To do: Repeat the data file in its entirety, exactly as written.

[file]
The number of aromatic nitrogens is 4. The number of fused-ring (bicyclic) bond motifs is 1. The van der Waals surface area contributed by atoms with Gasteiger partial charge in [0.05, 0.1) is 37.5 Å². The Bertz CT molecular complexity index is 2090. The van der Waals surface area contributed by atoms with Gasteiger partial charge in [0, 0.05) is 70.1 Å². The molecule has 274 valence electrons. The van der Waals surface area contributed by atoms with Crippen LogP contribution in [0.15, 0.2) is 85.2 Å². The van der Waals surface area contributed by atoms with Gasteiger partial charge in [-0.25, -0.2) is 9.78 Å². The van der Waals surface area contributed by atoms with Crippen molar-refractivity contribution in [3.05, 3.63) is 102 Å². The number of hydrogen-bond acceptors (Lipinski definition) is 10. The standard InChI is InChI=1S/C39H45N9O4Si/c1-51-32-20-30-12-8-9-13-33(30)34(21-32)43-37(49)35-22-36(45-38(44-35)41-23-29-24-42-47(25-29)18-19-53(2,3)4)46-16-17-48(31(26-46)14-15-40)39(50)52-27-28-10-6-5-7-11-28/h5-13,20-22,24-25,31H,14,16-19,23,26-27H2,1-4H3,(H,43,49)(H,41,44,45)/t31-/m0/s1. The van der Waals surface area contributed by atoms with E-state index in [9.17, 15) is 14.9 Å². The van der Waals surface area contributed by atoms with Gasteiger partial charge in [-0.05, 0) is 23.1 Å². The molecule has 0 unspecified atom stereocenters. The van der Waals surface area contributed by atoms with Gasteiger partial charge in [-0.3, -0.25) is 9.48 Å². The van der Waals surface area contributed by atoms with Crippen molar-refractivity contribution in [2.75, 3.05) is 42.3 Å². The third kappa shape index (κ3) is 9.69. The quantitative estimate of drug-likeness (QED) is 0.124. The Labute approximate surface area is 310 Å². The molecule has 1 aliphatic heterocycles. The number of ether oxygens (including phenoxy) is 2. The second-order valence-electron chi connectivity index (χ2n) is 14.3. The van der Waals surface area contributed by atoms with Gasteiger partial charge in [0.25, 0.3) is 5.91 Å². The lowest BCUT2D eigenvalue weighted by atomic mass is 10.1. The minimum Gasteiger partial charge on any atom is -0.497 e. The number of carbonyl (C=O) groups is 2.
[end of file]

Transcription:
The number of aromatic nitrogens is 4. The number of fused-ring (bicyclic) bond motifs is 1. The van der Waals surface area contributed by atoms with Gasteiger partial charge in [0.05, 0.1) is 37.5 Å². The Bertz CT molecular complexity index is 2090. The van der Waals surface area contributed by atoms with Gasteiger partial charge in [0, 0.05) is 70.1 Å². The molecule has 274 valence electrons. The van der Waals surface area contributed by atoms with Crippen LogP contribution in [0.15, 0.2) is 85.2 Å². The van der Waals surface area contributed by atoms with Gasteiger partial charge in [-0.25, -0.2) is 9.78 Å². The van der Waals surface area contributed by atoms with Crippen molar-refractivity contribution in [3.05, 3.63) is 102 Å². The number of hydrogen-bond acceptors (Lipinski definition) is 10. The standard InChI is InChI=1S/C39H45N9O4Si/c1-51-32-20-30-12-8-9-13-33(30)34(21-32)43-37(49)35-22-36(45-38(44-35)41-23-29-24-42-47(25-29)18-19-53(2,3)4)46-16-17-48(31(26-46)14-15-40)39(50)52-27-28-10-6-5-7-11-28/h5-13,20-22,24-25,31H,14,16-19,23,26-27H2,1-4H3,(H,43,49)(H,41,44,45)/t31-/m0/s1. The van der Waals surface area contributed by atoms with E-state index in [9.17, 15) is 14.9 Å². The van der Waals surface area contributed by atoms with Gasteiger partial charge in [-0.05, 0) is 23.1 Å². The molecule has 0 unspecified atom stereocenters. The van der Waals surface area contributed by atoms with Gasteiger partial charge in [-0.3, -0.25) is 9.48 Å². The van der Waals surface area contributed by atoms with Crippen molar-refractivity contribution in [2.75, 3.05) is 42.3 Å². The third kappa shape index (κ3) is 9.69. The quantitative estimate of drug-likeness (QED) is 0.124. The Labute approximate surface area is 310 Å². The molecule has 1 aliphatic heterocycles. The number of ether oxygens (including phenoxy) is 2. The second-order valence-electron chi connectivity index (χ2n) is 14.3. The van der Waals surface area contributed by atoms with Gasteiger partial charge in [0.25, 0.3) is 5.91 Å². The lowest BCUT2D eigenvalue weighted by atomic mass is 10.1. The minimum Gasteiger partial charge on any atom is -0.497 e. The number of carbonyl (C=O) groups is 2.